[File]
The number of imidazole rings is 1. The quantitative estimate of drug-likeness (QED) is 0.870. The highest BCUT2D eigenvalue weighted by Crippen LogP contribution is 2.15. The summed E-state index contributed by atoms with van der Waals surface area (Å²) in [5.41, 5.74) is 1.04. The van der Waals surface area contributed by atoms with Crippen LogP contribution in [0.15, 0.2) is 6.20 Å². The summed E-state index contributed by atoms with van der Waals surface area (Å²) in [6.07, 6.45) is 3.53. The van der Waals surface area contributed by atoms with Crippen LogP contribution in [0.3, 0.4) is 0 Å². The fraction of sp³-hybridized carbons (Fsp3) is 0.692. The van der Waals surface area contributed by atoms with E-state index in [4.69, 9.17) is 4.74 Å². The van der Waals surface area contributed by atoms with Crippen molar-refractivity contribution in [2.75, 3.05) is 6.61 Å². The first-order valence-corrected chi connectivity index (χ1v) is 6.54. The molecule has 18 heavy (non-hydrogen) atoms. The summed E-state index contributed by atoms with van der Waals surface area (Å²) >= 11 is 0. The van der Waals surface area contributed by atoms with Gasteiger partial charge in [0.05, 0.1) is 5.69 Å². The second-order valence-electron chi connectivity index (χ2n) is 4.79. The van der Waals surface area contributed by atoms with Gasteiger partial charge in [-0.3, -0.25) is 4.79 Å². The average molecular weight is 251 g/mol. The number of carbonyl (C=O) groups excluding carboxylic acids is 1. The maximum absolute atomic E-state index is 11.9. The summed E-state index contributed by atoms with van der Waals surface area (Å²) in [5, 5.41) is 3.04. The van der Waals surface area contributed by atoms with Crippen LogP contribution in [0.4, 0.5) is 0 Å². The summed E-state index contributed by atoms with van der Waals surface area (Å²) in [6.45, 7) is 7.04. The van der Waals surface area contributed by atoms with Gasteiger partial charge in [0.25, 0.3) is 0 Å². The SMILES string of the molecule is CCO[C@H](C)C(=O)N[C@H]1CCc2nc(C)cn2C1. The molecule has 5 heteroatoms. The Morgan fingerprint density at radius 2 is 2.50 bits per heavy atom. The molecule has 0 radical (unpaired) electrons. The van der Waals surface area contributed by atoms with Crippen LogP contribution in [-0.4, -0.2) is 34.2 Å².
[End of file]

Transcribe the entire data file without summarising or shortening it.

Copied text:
The number of imidazole rings is 1. The quantitative estimate of drug-likeness (QED) is 0.870. The highest BCUT2D eigenvalue weighted by Crippen LogP contribution is 2.15. The summed E-state index contributed by atoms with van der Waals surface area (Å²) in [5.41, 5.74) is 1.04. The van der Waals surface area contributed by atoms with Crippen LogP contribution in [0.15, 0.2) is 6.20 Å². The summed E-state index contributed by atoms with van der Waals surface area (Å²) in [6.07, 6.45) is 3.53. The van der Waals surface area contributed by atoms with Crippen LogP contribution in [0.3, 0.4) is 0 Å². The fraction of sp³-hybridized carbons (Fsp3) is 0.692. The van der Waals surface area contributed by atoms with E-state index in [4.69, 9.17) is 4.74 Å². The van der Waals surface area contributed by atoms with Crippen molar-refractivity contribution in [2.75, 3.05) is 6.61 Å². The first-order valence-corrected chi connectivity index (χ1v) is 6.54. The molecule has 18 heavy (non-hydrogen) atoms. The summed E-state index contributed by atoms with van der Waals surface area (Å²) >= 11 is 0. The van der Waals surface area contributed by atoms with Gasteiger partial charge in [0.05, 0.1) is 5.69 Å². The second-order valence-electron chi connectivity index (χ2n) is 4.79. The van der Waals surface area contributed by atoms with Gasteiger partial charge in [-0.3, -0.25) is 4.79 Å². The average molecular weight is 251 g/mol. The number of carbonyl (C=O) groups excluding carboxylic acids is 1. The maximum absolute atomic E-state index is 11.9. The summed E-state index contributed by atoms with van der Waals surface area (Å²) in [5, 5.41) is 3.04. The van der Waals surface area contributed by atoms with Crippen LogP contribution in [0.4, 0.5) is 0 Å². The summed E-state index contributed by atoms with van der Waals surface area (Å²) in [6.45, 7) is 7.04. The van der Waals surface area contributed by atoms with Gasteiger partial charge in [0.25, 0.3) is 0 Å². The SMILES string of the molecule is CCO[C@H](C)C(=O)N[C@H]1CCc2nc(C)cn2C1. The molecule has 5 heteroatoms. The Morgan fingerprint density at radius 2 is 2.50 bits per heavy atom. The molecule has 0 radical (unpaired) electrons. The van der Waals surface area contributed by atoms with Crippen LogP contribution in [-0.4, -0.2) is 34.2 Å².